genetic

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genetic

 [jĕ-net´ik]
1. pertaining to reproduction or to birth or origin.
2. inherited.
genetic code the arrangement of nucleotides in the polynucleotide chain of a chromosome; it governs the transmission of genetic information to proteins, i.e., determines the sequence of amino acids in the polypeptide chain making up each protein synthesized by the cell. Genetic information is coded in DNA by means of four bases: two purines (adenine and guanine) and two pyrimidines (thymine and cystosine). Each adjacent sequence of three bases (a codon) determines the insertion of a specific amino acid. In RNA, uracil replaces thymine.
genetic map
1. the location of mutations along the length of a chromosome, as determined by recombination experiments. The unit of length is the centimorgan (cM), one crossover per meiosis.
2. the sequence of base pairs along the DNA of a chromosome, a technique being applied to humans.
A gene map of Chromosome 18. From Copstead, 1996.
genetic marker a gene having alleles that are all expressed in the phenotype, that is, they are codominant, and which can be used to study inheritance. The various blood group systems and serum or red blood cell proteins easily detected by electrophoresis or immunodiffusion are commonly used markers.

ge·net·ic

(jĕ-net'ik),
Pertaining to genetics; genetical.

genetic

/ge·net·ic/ (jĕ-net´ik)
1. pertaining to or determined by genes.
2. pertaining to reproduction or to birth or origin.

genetic

(jə-nĕt′ĭk) also

genetical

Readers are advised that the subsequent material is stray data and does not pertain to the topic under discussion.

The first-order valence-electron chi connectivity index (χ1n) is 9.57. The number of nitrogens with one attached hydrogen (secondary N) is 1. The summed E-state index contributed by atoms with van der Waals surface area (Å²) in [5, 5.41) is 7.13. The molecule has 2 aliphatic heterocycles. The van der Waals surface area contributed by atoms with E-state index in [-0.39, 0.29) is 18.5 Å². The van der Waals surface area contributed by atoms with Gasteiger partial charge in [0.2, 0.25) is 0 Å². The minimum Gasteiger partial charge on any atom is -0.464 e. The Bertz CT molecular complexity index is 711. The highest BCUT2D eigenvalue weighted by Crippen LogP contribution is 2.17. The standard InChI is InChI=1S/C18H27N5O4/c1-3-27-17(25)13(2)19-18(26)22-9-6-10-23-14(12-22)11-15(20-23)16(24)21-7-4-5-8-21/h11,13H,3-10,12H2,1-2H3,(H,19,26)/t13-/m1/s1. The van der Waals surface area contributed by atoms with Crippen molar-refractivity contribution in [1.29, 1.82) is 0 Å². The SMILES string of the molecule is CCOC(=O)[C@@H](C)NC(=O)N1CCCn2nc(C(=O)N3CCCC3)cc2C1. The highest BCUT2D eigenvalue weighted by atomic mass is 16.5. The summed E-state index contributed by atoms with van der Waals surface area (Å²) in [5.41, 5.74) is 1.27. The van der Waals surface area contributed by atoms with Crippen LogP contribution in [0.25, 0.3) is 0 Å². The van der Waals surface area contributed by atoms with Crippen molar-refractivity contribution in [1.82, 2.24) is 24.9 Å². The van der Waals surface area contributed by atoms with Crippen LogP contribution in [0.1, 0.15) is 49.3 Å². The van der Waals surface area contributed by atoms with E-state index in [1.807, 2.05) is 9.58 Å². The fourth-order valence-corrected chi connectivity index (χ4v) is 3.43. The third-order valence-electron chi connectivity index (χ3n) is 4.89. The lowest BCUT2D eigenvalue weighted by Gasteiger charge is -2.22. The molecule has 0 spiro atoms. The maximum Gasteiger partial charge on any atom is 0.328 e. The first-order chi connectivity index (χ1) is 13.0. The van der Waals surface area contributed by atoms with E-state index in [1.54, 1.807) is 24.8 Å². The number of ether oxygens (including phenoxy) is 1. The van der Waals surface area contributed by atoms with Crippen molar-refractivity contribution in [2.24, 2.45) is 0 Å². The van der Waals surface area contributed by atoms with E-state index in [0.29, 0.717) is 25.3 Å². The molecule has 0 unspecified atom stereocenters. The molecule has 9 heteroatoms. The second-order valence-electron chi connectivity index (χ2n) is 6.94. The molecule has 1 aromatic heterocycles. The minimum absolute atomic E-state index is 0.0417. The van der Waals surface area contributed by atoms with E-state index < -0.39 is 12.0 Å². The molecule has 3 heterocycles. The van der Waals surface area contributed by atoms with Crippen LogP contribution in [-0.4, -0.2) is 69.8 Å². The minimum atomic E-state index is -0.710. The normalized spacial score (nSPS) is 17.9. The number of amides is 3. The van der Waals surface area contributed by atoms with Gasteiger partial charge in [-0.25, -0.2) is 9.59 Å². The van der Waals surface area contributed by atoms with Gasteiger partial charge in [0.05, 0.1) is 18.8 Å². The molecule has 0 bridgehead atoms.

(-ĭ-kəl)
adj.
a. Of or relating to genetics or genes.
b. Affecting or determined by genes: genetic diseases.

ge·net′i·cal·ly adv.

genetic

[jənet′ik]
Etymology: Gk, genesis, origin
1 pertaining to reproduction, birth, or origin.
2 pertaining to genetics or heredity.
3 pertaining to or produced by a gene; inherited.

genetic

adjective Referring to genes; inherited.

ge·net·ic

(jĕ-net'ik)
Pertaining to genetics; genetical.

genetic

of or relating to genes.

Genetic

The term refers to genes, the basic units of biological heredity, which are contained on the chromosomes, and contain chemical instructions which direct the development and functioning of an individual.

genetic

1. pertaining to reproduction or to birth or origin.
2. inherited.

genetic abnormality
inherited defect, which may or may not be congenital.
genetic analysis
analysis of breeding and pedigree records to establish degrees of relationship between single animals and groups of animals. Segregation analysis with full-sibling families is an obvious technique.
genetic code
the manner in which the arrangement of nucleotides in the polynucleotide chain of a chromosome governs the transmission of genetic information to proteins, i.e. determines the sequence of amino acids in the polypeptide chain making up each protein synthesized by the cell. Genetic information is coded in DNA by means of four bases (two purines: adenine and guanine; and two pyrimidines: thymine and cystosine). Each adjacent sequence of three bases (a codon) determines which of the 20 amino acids will be inserted into the nascent polypeptide.
genetic complementation
genetic control of inherited disease
consists of preventing carrier animals from contributing their genes to succeeding generations of the population of which they are members.
genetic correlation
a change in an unselected character resulting from selection of another character during a breeding program.
genetic defects